Feedback from both instructors and the BLC Fellows illuminated potential problems in the instruction of genres, particularly when studying poetry. Specifically, the formal, conventionalized structures of a prescribed explication de texte could lead to a paint-by-numbers scenario for developing writers if they believe that the genres that they study are fossilized and inflexible formulas. Discussions with instructors and the fellows presented alternative ways to underline the patterns in genres that have both easily identifiable characteristics as well as unfixed elements, allowing for student creativity within a more flexible structure. By using critical thinking during every step of the writing process in a foreign language, from the selection of appropriate genre to the use of an expansive toolkit appropriate to that genre, students are able to develop strong analytic and writing skills in the target language, skills which are transferable to academic writing in their native languages in other disciplines. My project has made opportunities for this sort of critical thinking more readily available through clear explanations and samples that help students and instructors understand the value that a genre-based writing pedagogy could offer them (see Figure 2 for a sample comparison of a classically “American” style of argumentation and a classically “French” style).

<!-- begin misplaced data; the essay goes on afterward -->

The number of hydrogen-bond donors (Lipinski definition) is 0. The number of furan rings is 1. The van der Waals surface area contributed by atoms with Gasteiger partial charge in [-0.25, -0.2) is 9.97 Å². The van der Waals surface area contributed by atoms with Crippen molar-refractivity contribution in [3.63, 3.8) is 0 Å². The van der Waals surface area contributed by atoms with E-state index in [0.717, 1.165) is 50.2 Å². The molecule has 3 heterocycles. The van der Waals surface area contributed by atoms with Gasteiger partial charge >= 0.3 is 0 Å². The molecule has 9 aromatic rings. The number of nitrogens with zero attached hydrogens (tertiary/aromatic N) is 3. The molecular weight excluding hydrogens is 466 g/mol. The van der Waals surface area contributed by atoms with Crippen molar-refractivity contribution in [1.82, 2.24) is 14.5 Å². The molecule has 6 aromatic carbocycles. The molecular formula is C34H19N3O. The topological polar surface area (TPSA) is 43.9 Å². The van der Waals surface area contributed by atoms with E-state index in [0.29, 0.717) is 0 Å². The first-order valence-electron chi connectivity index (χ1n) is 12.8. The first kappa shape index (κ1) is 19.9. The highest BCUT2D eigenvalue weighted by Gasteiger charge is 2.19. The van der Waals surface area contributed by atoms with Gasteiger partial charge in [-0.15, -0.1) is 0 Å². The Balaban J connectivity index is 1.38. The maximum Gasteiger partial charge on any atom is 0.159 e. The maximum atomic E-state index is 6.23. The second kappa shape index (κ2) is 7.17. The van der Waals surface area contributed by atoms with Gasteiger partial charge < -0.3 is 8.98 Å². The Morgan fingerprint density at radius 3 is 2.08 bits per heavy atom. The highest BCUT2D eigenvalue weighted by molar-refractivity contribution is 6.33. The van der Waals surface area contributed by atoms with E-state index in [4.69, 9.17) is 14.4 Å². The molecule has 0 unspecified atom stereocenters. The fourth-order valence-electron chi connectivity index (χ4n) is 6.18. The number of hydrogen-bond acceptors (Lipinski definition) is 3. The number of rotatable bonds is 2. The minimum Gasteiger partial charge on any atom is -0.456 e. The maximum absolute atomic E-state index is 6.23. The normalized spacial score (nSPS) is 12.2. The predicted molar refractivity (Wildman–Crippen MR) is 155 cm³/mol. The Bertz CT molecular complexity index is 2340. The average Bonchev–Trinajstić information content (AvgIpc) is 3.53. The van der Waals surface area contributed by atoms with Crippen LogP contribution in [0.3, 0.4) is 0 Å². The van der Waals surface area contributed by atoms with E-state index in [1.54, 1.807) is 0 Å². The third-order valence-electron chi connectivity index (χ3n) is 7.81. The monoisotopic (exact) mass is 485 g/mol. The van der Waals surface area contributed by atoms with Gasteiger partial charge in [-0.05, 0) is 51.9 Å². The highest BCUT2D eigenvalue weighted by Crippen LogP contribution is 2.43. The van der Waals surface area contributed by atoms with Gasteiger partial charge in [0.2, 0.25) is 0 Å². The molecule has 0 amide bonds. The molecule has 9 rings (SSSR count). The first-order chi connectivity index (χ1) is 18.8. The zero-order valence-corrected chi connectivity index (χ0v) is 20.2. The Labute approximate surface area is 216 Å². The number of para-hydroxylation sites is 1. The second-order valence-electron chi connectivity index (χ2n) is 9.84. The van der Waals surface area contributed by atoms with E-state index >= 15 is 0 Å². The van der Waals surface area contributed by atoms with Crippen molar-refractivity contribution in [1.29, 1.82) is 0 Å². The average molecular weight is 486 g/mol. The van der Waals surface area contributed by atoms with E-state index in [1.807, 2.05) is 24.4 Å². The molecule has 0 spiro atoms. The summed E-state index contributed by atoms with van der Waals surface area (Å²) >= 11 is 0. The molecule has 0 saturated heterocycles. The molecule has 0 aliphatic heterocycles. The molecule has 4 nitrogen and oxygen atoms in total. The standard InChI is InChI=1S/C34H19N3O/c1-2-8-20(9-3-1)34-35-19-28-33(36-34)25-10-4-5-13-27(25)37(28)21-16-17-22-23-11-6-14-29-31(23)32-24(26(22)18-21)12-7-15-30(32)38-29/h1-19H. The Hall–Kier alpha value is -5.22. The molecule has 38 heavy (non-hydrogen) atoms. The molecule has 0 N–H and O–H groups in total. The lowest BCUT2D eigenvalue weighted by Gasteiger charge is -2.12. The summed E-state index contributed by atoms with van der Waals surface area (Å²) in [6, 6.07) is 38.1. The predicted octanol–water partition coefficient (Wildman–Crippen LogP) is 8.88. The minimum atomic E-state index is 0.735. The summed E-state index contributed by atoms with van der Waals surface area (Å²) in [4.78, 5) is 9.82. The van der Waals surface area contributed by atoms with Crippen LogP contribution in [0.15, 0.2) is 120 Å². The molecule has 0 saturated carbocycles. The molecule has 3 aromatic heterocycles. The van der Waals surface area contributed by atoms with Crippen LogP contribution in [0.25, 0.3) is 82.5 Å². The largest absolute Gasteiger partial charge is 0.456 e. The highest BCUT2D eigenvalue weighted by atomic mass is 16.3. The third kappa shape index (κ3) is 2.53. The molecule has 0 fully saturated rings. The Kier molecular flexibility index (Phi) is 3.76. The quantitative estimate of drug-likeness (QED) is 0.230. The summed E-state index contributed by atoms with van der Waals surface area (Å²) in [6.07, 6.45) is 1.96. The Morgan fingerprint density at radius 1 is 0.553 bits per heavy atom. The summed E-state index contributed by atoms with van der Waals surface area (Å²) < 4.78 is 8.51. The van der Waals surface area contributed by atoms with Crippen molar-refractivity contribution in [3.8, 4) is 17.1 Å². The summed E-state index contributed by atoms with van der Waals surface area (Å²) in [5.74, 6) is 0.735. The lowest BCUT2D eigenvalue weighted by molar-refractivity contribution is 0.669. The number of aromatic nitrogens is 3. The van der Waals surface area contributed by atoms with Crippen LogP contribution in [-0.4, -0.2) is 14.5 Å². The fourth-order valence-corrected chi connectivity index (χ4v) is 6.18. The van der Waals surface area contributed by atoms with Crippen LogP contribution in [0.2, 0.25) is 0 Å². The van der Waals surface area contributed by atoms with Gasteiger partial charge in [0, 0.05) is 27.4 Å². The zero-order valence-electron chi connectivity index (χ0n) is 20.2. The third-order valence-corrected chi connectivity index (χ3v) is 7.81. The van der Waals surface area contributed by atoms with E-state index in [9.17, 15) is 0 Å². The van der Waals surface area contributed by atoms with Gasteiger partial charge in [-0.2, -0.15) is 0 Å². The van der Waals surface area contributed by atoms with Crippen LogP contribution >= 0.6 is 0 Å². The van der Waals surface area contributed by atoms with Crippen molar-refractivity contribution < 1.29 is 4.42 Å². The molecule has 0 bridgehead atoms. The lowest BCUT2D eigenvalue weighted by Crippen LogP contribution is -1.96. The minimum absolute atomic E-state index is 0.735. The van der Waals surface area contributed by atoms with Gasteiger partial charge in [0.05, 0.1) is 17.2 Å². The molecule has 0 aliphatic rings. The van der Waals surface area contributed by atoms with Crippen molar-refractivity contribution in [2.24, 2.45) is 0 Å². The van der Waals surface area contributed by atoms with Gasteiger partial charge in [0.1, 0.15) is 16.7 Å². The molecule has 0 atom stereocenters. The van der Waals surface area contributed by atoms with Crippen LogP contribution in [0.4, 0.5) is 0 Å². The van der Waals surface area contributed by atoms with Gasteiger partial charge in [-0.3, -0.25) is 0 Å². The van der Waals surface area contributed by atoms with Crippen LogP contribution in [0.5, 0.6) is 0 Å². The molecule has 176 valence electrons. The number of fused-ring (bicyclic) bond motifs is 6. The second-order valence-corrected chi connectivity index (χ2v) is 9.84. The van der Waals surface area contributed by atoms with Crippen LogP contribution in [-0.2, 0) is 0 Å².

1A methodical style of textual analysis, particularly used for poetry analysis, in which the poem is parsed minutely, with attention given to how the presence each individual element creates an overall aesthetic value of the text. This particular genre is a hallmark of the French scholastic tradition in the presentation of French literary poetry.
Figure 2. Graphic Organizer: Comparing Two Culturally Situated Types of Argumentative Writing